The key is to determine how much extra you'd receive by claiming early and divide that by the higher monthly benefit you'd get by waiting. The answer to this division problem equals the number of months you'd need to receive the higher benefit to make up for missing benefits by claiming later.

Once you reach the break-even point, you'll receive extra money every month that you otherwise wouldn't have gotten -- so if you think you'll live long enough to at least break even, delaying may be your best bet.

You'll also need to consider whether you can actually afford your lifestyle if you're receiving the lower monthly benefit. Around 25% of current retirees say Social Security benefits are less than expected, and more than half of current and future retirees think Social Security will replace more of their income than it's supposed to. Waiting can give you more money to live on if you'll be relying on Social Security.

4. Explore options such as claiming benefits on a spouse's work record

Before you make your claim for benefits, it makes sense to determine if you'd be better off claiming benefits on a spouse's work record. An audit report issued by the Social Security Administration Office of Inspector General found the Social Security administration underpaid widows and widowers around $131.8 million because widows and widowers weren't informed they could file a restricted application to claim only their survivor's benefits and wait to claim their own benefits until age 70. This is just one of many examples in which Social Security recipients haven't taken full advantage of the opportunity to earn more in total benefits by claiming based on a spouse's earnings.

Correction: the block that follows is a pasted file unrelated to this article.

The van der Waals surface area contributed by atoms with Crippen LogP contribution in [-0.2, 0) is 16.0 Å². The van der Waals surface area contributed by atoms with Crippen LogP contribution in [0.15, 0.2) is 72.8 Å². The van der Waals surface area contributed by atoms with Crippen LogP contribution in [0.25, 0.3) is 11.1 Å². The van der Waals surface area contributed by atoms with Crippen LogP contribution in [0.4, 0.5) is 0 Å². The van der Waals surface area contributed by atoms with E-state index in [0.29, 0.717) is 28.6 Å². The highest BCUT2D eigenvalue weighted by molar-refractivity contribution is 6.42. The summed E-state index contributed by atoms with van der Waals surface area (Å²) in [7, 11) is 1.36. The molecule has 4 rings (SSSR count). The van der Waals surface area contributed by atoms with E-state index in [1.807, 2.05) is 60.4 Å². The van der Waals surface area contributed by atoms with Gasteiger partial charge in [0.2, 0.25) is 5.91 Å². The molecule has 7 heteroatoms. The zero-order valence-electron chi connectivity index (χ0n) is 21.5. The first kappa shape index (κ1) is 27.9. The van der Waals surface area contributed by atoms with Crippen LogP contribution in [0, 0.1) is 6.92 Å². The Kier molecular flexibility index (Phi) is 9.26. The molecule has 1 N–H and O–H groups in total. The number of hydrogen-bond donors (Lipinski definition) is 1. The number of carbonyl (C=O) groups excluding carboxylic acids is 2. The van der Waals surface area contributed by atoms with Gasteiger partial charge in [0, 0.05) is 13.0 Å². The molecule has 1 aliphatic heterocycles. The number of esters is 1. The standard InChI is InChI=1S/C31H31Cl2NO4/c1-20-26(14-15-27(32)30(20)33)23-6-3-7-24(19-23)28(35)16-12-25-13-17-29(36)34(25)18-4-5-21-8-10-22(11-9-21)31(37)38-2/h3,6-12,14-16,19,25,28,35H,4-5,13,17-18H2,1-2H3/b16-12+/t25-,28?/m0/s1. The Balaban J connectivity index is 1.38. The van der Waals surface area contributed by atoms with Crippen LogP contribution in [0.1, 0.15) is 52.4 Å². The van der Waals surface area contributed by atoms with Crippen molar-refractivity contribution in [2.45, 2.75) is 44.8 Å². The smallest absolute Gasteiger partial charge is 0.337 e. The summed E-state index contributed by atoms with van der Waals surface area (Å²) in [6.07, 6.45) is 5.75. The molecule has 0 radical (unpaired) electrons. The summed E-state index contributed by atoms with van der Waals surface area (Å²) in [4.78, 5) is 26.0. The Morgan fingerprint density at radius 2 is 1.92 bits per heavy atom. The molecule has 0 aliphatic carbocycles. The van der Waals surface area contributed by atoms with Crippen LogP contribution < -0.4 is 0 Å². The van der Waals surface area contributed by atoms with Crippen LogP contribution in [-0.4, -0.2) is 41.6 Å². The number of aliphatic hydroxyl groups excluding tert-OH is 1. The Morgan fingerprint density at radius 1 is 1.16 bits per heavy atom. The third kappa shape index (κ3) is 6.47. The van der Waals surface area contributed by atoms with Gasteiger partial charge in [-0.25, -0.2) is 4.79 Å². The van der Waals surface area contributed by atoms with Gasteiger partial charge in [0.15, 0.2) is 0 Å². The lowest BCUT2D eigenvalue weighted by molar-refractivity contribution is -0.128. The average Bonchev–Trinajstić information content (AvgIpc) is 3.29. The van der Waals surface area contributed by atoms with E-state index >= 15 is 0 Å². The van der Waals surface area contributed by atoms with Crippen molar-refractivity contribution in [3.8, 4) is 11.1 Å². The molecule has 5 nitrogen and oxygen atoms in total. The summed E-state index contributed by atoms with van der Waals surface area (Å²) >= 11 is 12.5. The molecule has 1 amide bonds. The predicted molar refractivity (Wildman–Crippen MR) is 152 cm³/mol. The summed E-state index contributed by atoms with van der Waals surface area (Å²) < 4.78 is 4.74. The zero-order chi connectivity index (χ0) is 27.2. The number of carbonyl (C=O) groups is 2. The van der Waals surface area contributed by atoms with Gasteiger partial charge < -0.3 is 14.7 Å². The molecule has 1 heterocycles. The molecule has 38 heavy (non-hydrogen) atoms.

There are 81 different ways married couples can claim Social Security benefits, so it's important to assess all your options. If you aren't sure what strategy is best, a financial advisor can help.

5. Assess your financial situation

Ideally, you'll have the flexibility of deciding when to claim Social Security benefits so you can maximize the income you receive. Unfortunately, many people end up retiring early because they can't find work and have too little savings, leaving them with no choice but to claim Social Security benefits.

You can avoid being forced into this position by making sure you save as much as possible throughout your career -- ideally investing 15% to 20% of your income in a tax-advantaged retirement account such as a 401(k) or IRA.

If you haven't saved enough, consider working longer to delay claiming benefits if doing so makes the most sense for your situation. Stanford experts recommend waiting until age 70 to claim your Social Security benefits, so if delaying is feasible, this may be your best approach -- unless you have health issues and may not live long enough to break even.

Undoing a mistake may be impossible -- so take these steps first

If you've claimed Social Security benefits too early and it's within a year, you could undo your claim -- but only if you can pay back all your benefits received to date. You also have a few other options if you claimed too early, depending on your age and whether you can work, but it generally is pretty difficult to fix a claiming mistake if you've started your benefits at the wrong time.

To make sure this doesn't happen to you, take these steps and do the research you need to make the most of your Social Security benefits. With Social Security such an important part of your retirement income, taking the time to make the right choice is worth the effort.